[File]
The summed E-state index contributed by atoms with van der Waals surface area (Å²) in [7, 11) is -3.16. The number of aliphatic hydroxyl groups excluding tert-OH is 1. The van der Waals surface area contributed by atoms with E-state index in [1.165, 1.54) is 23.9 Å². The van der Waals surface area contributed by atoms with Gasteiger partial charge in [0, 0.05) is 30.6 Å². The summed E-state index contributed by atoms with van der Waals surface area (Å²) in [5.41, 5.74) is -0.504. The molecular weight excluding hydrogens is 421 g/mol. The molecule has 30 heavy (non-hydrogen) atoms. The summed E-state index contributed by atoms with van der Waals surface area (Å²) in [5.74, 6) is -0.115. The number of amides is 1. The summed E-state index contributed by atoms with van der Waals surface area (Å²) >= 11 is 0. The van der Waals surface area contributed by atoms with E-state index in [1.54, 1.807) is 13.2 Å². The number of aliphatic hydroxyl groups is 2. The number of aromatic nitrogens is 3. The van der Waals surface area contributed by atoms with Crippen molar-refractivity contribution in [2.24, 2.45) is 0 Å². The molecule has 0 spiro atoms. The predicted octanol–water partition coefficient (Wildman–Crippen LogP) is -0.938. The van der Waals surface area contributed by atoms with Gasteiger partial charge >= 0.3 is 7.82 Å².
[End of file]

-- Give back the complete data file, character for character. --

The summed E-state index contributed by atoms with van der Waals surface area (Å²) in [7, 11) is -3.16. The number of aliphatic hydroxyl groups excluding tert-OH is 1. The van der Waals surface area contributed by atoms with E-state index in [1.165, 1.54) is 23.9 Å². The van der Waals surface area contributed by atoms with Gasteiger partial charge in [0, 0.05) is 30.6 Å². The summed E-state index contributed by atoms with van der Waals surface area (Å²) in [5.41, 5.74) is -0.504. The molecular weight excluding hydrogens is 421 g/mol. The molecule has 30 heavy (non-hydrogen) atoms. The summed E-state index contributed by atoms with van der Waals surface area (Å²) in [5.74, 6) is -0.115. The number of amides is 1. The summed E-state index contributed by atoms with van der Waals surface area (Å²) >= 11 is 0. The van der Waals surface area contributed by atoms with E-state index in [1.54, 1.807) is 13.2 Å². The number of aliphatic hydroxyl groups is 2. The number of aromatic nitrogens is 3. The van der Waals surface area contributed by atoms with Crippen molar-refractivity contribution in [2.24, 2.45) is 0 Å². The molecule has 0 spiro atoms. The predicted octanol–water partition coefficient (Wildman–Crippen LogP) is -0.938. The van der Waals surface area contributed by atoms with Gasteiger partial charge >= 0.3 is 7.82 Å².